City Paper is not for tourists
So we’ve had a couple of days over here to process the sale of City Paper to its first new owners in 25 years. For us in editorial, we’re still not sure what exactly this will mean—-we’re going to have to cut an already tight budget, but that was probably going to happen in any case. The most upsetting part of this is by far is that our local production operations are almost certain to be moved to Atlanta.
Say what you will about what actually goes in the paper (and you certainly will, judging from the comments on any CP-related DCist post), but never have I heard a sour word about the beautiful paper that the folks in our production department—-led by award-winning art director Pete Morelewicz and production director Mike Kalyan—-have put out over all these years. More than that, they’ve been wonderful friends and colleagues, and it’s heartbreaking to think we’ll no longer be sharing beer and snacks at our Wednesday closes.
So we’re going to enjoy our last few weeks together as much as possible. And when Pete sent this to me to post here, it was my honor to indulge him:
The recent sale of City Paper to an Florida-based newspaper chain cast a dark pall over the office here. Last night’s long-ago-planned staff weenie roast—-an event normally filled with blissful drinking—-felt a bit like a wake. There was still drinking, but it was more of the mournful type, the kind my Aunt Dorothy reserves for the passing of a loved one. And in a way, the party marked just that.
The new owners of City Paper have promised “efficiencies” by outsourcing creative operations to Atlanta and slashing the editorial budget. News stories are often shared among the different papers the company owns, so readers in six different cities can experience the same cover story. City Paper, of course, has always prided itself on unique, local coverage. But what good reason is there for that to continue?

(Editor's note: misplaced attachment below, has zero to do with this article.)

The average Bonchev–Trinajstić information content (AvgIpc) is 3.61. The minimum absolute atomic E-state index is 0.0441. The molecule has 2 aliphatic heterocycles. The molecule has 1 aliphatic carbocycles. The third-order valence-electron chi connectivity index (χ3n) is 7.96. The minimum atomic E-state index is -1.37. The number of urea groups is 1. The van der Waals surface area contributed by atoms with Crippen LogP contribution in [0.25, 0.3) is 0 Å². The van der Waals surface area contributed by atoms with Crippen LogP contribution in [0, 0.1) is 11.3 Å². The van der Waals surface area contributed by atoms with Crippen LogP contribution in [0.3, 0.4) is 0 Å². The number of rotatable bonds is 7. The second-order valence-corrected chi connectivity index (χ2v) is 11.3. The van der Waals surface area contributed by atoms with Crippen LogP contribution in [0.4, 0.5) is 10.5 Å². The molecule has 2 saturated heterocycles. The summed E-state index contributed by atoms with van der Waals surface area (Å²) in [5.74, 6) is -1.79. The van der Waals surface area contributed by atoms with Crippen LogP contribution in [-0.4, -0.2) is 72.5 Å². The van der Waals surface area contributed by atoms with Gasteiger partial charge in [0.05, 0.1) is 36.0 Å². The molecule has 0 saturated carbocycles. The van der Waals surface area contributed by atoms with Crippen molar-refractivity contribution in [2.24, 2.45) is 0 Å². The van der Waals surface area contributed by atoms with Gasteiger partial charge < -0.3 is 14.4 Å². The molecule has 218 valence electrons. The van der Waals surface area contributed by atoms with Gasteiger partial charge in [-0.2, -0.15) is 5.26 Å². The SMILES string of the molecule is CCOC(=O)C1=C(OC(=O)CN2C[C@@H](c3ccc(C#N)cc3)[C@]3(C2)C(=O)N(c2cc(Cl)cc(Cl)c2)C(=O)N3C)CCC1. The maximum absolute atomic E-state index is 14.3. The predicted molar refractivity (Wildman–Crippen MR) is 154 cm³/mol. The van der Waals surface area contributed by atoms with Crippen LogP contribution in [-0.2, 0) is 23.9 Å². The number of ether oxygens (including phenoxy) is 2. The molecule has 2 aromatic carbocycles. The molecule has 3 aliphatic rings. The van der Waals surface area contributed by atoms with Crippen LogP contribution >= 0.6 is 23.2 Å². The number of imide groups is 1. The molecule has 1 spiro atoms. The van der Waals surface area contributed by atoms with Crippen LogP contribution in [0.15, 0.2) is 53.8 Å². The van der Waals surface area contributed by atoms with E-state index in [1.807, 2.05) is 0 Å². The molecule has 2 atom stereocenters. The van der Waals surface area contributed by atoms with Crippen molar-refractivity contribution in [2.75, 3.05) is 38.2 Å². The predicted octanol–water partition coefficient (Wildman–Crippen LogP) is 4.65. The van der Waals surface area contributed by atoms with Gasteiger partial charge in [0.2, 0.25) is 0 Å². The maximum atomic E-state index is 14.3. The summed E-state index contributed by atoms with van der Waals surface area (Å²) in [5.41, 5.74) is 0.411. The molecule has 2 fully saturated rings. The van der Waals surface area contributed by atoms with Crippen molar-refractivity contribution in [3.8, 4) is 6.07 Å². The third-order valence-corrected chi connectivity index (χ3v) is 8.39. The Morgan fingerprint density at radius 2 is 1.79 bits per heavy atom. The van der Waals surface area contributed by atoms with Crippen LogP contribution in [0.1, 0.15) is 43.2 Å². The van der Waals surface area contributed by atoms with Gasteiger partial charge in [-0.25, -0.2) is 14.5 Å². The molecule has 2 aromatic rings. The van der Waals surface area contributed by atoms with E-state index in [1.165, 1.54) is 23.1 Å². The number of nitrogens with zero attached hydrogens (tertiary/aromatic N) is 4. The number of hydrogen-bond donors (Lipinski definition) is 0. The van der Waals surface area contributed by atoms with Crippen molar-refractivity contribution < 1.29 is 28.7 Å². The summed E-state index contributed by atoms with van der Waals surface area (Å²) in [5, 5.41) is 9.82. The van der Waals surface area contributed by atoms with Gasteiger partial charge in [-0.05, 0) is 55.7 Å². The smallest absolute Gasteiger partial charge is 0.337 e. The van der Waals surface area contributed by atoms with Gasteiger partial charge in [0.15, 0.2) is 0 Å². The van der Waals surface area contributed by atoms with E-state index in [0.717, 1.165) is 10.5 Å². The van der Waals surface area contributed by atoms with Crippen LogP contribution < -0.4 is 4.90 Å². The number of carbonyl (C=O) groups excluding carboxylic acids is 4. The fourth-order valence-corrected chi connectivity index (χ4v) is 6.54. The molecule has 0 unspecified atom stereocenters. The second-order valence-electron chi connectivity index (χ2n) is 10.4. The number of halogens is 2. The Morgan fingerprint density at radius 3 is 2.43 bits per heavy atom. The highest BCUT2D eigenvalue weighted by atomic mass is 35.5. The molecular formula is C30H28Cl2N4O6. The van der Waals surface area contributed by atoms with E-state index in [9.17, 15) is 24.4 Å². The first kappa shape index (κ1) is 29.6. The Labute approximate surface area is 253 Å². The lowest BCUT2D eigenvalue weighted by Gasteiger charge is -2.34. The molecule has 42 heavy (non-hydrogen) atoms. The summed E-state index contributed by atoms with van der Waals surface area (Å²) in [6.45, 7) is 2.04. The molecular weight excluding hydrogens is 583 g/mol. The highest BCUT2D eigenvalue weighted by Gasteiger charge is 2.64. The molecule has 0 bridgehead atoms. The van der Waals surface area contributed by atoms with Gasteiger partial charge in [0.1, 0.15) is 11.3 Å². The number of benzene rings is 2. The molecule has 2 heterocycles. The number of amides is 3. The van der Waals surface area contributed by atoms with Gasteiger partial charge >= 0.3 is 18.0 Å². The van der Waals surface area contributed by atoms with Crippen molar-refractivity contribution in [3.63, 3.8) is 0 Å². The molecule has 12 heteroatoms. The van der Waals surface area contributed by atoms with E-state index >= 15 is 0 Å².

D.C.’s sense of individuality—-its very spirit and passion—-has been under attack for some time. The serial D.C. haters, long complaining that D.C. is no New York or no L.A., have succeeded in stripping D.C. of its character. Chain stores and suburban implants have changed the city’s complexion. U Street, with its two Starbucks in a three-block stretch, is no longer the seedbed of local creative talent. Places like State of the Union and the Grand Poobah have yielded to a bland mix of chain stores and “luxury” lofts.
The new owners of City Paper obviously understand this changing dynamic. The new residents of U Street enjoy national chains. They like to have a dose of NYC or L.A. (or their own hometown) in D.C. They crave to be a part of a larger whole, sharing the common experience of a standard-issue latte with the millions of others who do the same each day. These people will respond well to a “local” paper whose vital parts will be made elsewhere and shipped back into the District.
There was a certain appeal to a local paper back when D.C. was a city of neighborhoods, with pride in its distinctiveness, however quirky. But the landscape has changed, and the comfort of the generic has set in. The time has come for our local paper to be just another mass-produced import.